An Homage to Instagram (or Why I Have It So Much Easier Than Meryl Streep)
14 March 2012
I was catching up with a friend over lunch a few weeks ago when our conversation turned to social media. I was sharing my recent bewilderment over a mutual friend’s use of Facebook. While easygoing and sharp-witted in person, our friend’s posts struck me as somewhat antiseptic — as if he had installed a high-priced media consultant at the helm. It wasn’t that he was simply adhering to the unspoken rules that make a lot of sense when your roster of friends includes your girlfriend’s mother or the piano teacher you had when you were six; rather, it seemed that he took great care in polishing his personal brand to a finish so glossy it had practically become a mirror. And in many ways, his status updates had become exactly that for me — revealing little about his life while continuously forcing me to reflect on my own social media behaviors.
In the time since, I’ve become somewhat of a regular user of a number of the services I set out to engage with — Tumblr, Twitter, Facebook, and LinkedIn (although it’s debatable as to how one actually defines active engagement) — while never so much as enjoying a second date with either Delicious or Flickr. It also goes without saying that I use countless other products where social features play either a significant or central role in their user experiences. But because I’m someone who enjoys inflicting pop-psychology tests (like this, this, or even this) on myself and others, the other day I found myself wondering which product I would grab, were I to discover my house of social media on fire. I was surprised to realize that this hypothetical question didn’t immediately send me into a Sophie’s Choice-level fit of angst — in fact, it wasn’t a remotely agonizing question at all.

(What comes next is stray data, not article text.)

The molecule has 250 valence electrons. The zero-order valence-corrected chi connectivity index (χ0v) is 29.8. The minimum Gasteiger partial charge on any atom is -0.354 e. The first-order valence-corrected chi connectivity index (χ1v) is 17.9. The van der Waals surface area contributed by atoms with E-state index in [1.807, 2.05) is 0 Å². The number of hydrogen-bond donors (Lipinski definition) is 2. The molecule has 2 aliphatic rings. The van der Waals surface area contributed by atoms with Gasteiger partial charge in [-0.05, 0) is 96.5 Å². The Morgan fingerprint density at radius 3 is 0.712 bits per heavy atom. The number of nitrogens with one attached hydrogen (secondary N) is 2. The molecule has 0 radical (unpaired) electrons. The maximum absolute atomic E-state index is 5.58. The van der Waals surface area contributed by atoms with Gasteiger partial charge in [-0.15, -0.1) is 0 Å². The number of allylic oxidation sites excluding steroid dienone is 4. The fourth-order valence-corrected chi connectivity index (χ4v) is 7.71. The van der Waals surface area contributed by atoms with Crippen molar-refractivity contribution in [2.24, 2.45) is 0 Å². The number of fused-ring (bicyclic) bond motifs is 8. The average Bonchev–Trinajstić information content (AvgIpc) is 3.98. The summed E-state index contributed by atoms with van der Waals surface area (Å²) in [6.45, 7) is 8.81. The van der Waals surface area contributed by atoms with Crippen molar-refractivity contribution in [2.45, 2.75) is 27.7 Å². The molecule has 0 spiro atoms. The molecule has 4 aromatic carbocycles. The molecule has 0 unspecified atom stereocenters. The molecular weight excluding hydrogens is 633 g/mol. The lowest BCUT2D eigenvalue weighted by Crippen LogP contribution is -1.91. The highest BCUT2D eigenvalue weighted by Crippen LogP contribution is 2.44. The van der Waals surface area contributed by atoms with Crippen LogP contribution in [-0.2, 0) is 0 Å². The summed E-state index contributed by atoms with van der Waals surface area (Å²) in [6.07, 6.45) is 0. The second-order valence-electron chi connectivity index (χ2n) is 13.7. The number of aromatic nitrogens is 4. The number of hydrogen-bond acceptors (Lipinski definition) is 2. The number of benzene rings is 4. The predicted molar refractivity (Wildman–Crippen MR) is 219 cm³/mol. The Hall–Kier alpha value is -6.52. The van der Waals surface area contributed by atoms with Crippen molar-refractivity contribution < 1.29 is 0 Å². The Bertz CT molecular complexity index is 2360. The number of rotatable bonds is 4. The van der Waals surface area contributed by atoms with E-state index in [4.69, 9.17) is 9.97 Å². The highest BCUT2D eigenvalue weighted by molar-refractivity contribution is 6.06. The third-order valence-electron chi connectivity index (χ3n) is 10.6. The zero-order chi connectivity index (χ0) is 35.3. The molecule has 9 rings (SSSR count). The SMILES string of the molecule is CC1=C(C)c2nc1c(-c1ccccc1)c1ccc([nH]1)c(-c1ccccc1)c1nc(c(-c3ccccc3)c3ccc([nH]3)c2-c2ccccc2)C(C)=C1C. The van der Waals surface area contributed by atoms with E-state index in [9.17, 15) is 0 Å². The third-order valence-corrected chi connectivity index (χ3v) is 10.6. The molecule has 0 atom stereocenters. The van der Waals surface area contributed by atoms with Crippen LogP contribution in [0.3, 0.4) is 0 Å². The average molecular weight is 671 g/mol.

Simple: I’d scoop Instagram into my arms and watch from the lawn as the others went up in flames.
Of course I’m being hyperbolic; these products obviously aren’t interchangeable, and they have vastly differing value propositions and places within our lives. Truthfully, I enjoy content and repartee exchanged across most forms of social media. I use Twitter to discover notable content created or curated by others and occasionally bemoan the dearth of kale salad. I use Tumblr as a verbal sketchpad to force myself to publicly excavate half-baked thoughts. But as an avid snowboarding friend of mine once told me — skiing might never have existed had snowboarding been invented first. Similarly, I wonder how much our collective sharing tendencies would differ today had Instagram been invented pre-FB. In the mere two years that I’ve been a user, the Facebook experience has become increasingly media-rich — one need only to compare The Wall to The Timeline to note just how prominently imagery figures into the latter. But there are myriad reasons why the razor-sharp focus of Instagram (the popularity of which was previously addressed by Nate Bolt) is all I really need when it comes to social experiences rooted in basic but deeply human desires to discover, share, and connect with others. What follows is an attempt to explain why.
1. Instagram acknowledges the beauty of a fleeting moment.